Microscopic Technology For Better Bionic Body Parts And Medical Devices
August 8, 2013

New ‘Micro-Printing’ Process Could Improve Prosthetics And Other Medical Devices

redOrbit Staff & Wire Reports - Your Universe Online

A team of researchers at Tel Aviv University (TAU) has developed a way to print biocompatible micro-machines - tiny sensors and motors - that could lead to improvements in medical devices like bionic arms.

Such tiny micro-electromechanical systems, or MEMS, are already in widespread use today in a variety of applications from consumer electronics to automobiles and medicine.

These conventional MEMS are typically produced from silicon, but the TAU researchers created a novel micro-printing process that works with a highly flexible and non-toxic organic polymer, resulting in MEMS components that expend less energy and can be more comfortably and safely used in the human body.

As their name suggests, MEMS bridge the worlds of electricity and mechanics. MEMS sensors, such as the accelerometer that orients a smartphone screen vertically or horizontally, gather information from their surroundings by converting movement or chemical signals into electrical signals. MEMS actuators, such as those that focus a smartphone's camera, work in the other direction, executing commands by converting electrical signals into movement. Both types of MEMS depend on micro- and nano-sized components, such as membranes, to either measure or produce the necessary movement.

For years, MEMS membranes were mainly fabricated from silicon using a set of processes borrowed from the semiconductor industry. But TAU's new printing process produces rubbery, paper-thin membranes made of a particular kind of organic polymer. This material has specific properties that make it attractive for micro- and nano-scale sensors and actuators. Moreover, the polymer membranes are better suited for implantation in the human body than their silicon counterparts, in part because they are hundreds of times more flexible than conventional materials.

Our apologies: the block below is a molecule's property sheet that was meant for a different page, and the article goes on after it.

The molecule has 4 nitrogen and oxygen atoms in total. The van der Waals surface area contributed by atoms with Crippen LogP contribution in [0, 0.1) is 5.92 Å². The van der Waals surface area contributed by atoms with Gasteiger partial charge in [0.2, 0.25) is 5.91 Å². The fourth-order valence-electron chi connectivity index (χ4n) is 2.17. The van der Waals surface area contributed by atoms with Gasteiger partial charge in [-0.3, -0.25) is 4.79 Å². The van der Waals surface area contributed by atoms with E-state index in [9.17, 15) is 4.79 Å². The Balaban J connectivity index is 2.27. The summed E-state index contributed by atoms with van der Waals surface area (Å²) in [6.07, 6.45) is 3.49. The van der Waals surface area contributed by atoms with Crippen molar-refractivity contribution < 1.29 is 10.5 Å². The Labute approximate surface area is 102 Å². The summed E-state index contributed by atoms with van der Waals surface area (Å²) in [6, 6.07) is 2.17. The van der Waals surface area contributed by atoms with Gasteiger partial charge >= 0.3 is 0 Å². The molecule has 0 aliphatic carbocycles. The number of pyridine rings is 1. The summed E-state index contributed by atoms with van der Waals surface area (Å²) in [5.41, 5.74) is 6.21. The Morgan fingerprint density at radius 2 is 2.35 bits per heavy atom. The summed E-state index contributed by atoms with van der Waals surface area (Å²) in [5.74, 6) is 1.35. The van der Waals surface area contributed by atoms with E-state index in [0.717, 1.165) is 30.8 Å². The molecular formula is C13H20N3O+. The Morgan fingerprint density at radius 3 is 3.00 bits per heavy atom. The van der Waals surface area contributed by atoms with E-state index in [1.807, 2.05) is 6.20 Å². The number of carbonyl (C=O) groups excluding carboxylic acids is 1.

The researchers say these unique properties have unprecedented possibilities to help improve the sensitivity of MEMS sensors and the energy efficiency of MEMS motors. They could, for instance, be the key to better cameras and smartphones with a longer battery life.

But the new micro-printing process may deliver the biggest boost to the field of medicine, where polymer membranes could be used in devices like diagnostic tests and smart prosthetics.

Bionic limbs that can respond to stimuli from an amputee's nervous system and the external environment, and prosthetic bladders that regulate urination for people paralyzed below the waist, are already in use today. However, switching to MEMS made with the polymer membranes could make these prosthetics even more comfortable, efficient and safer for use on or inside the body, the researchers said.

"The use of new, soft materials in micro devices stretches both the imagination and the limits of technology," said TAU engineering doctoral candidate Leeya Engel, one of the researchers on the project.

"Introducing polymer MEMS to industry can only be realized with the development of printing technologies that allow for low cost mass production."

The polymer base for the membranes was supplied by French chemical producer Arkema/Piezotech.

"They just gave us the material and asked us to see what devices we could create with it," Engel said. "This field is like Legos for grownups."

The researchers now plan to use their printing process to make functional sensors and actuators almost entirely out of the polymer at the micro- and nano-scales. Such flexible machines could ultimately be used in things like artificial muscles and screens that are flexible enough to roll up and place in a pocket.

A report about the TAU micro-printing process is published in the journal Microelectronic Engineering, and the work was presented at the AVS 59th International Symposium in Tampa, FL.